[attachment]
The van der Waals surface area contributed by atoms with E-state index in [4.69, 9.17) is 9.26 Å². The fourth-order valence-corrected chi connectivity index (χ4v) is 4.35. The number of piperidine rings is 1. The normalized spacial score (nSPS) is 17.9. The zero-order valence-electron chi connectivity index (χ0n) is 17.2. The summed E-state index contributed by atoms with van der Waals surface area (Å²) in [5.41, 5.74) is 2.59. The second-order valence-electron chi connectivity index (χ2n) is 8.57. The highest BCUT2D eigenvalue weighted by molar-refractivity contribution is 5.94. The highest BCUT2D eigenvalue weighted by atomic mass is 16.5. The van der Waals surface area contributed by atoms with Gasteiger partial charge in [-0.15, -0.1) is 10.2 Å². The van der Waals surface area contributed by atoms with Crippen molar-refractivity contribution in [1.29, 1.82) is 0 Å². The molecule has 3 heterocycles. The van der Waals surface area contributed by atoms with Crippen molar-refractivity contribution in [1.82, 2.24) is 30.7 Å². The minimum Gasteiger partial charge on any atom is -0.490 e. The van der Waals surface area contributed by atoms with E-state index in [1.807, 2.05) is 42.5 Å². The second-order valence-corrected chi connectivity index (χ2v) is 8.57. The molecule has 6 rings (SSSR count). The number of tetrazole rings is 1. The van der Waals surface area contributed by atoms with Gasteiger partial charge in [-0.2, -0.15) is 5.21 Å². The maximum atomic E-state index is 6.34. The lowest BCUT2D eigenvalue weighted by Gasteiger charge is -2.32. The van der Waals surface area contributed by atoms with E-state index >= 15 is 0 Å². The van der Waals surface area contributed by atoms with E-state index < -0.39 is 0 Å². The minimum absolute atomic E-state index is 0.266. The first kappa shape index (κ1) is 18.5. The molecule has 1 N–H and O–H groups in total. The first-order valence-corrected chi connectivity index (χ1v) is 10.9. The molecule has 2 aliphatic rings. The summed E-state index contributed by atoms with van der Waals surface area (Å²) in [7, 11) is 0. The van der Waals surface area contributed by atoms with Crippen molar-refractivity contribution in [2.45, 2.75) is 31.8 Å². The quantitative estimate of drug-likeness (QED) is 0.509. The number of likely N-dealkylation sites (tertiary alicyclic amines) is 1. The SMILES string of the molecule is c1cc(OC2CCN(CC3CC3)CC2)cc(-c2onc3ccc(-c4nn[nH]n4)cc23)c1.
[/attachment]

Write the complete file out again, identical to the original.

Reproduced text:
The van der Waals surface area contributed by atoms with E-state index in [4.69, 9.17) is 9.26 Å². The fourth-order valence-corrected chi connectivity index (χ4v) is 4.35. The number of piperidine rings is 1. The normalized spacial score (nSPS) is 17.9. The zero-order valence-electron chi connectivity index (χ0n) is 17.2. The summed E-state index contributed by atoms with van der Waals surface area (Å²) in [5.41, 5.74) is 2.59. The second-order valence-electron chi connectivity index (χ2n) is 8.57. The highest BCUT2D eigenvalue weighted by molar-refractivity contribution is 5.94. The highest BCUT2D eigenvalue weighted by atomic mass is 16.5. The van der Waals surface area contributed by atoms with Gasteiger partial charge in [-0.15, -0.1) is 10.2 Å². The van der Waals surface area contributed by atoms with Crippen molar-refractivity contribution in [1.29, 1.82) is 0 Å². The molecule has 3 heterocycles. The van der Waals surface area contributed by atoms with Crippen molar-refractivity contribution in [1.82, 2.24) is 30.7 Å². The minimum Gasteiger partial charge on any atom is -0.490 e. The van der Waals surface area contributed by atoms with E-state index in [1.807, 2.05) is 42.5 Å². The second-order valence-corrected chi connectivity index (χ2v) is 8.57. The molecule has 6 rings (SSSR count). The number of tetrazole rings is 1. The van der Waals surface area contributed by atoms with Gasteiger partial charge in [-0.2, -0.15) is 5.21 Å². The maximum atomic E-state index is 6.34. The lowest BCUT2D eigenvalue weighted by Gasteiger charge is -2.32. The van der Waals surface area contributed by atoms with E-state index >= 15 is 0 Å². The van der Waals surface area contributed by atoms with E-state index < -0.39 is 0 Å². The minimum absolute atomic E-state index is 0.266. The first kappa shape index (κ1) is 18.5. The molecule has 1 N–H and O–H groups in total. The first-order valence-corrected chi connectivity index (χ1v) is 10.9. The molecule has 2 aliphatic rings. The summed E-state index contributed by atoms with van der Waals surface area (Å²) in [7, 11) is 0. The van der Waals surface area contributed by atoms with Crippen molar-refractivity contribution in [2.45, 2.75) is 31.8 Å². The quantitative estimate of drug-likeness (QED) is 0.509. The number of likely N-dealkylation sites (tertiary alicyclic amines) is 1. The SMILES string of the molecule is c1cc(OC2CCN(CC3CC3)CC2)cc(-c2onc3ccc(-c4nn[nH]n4)cc23)c1.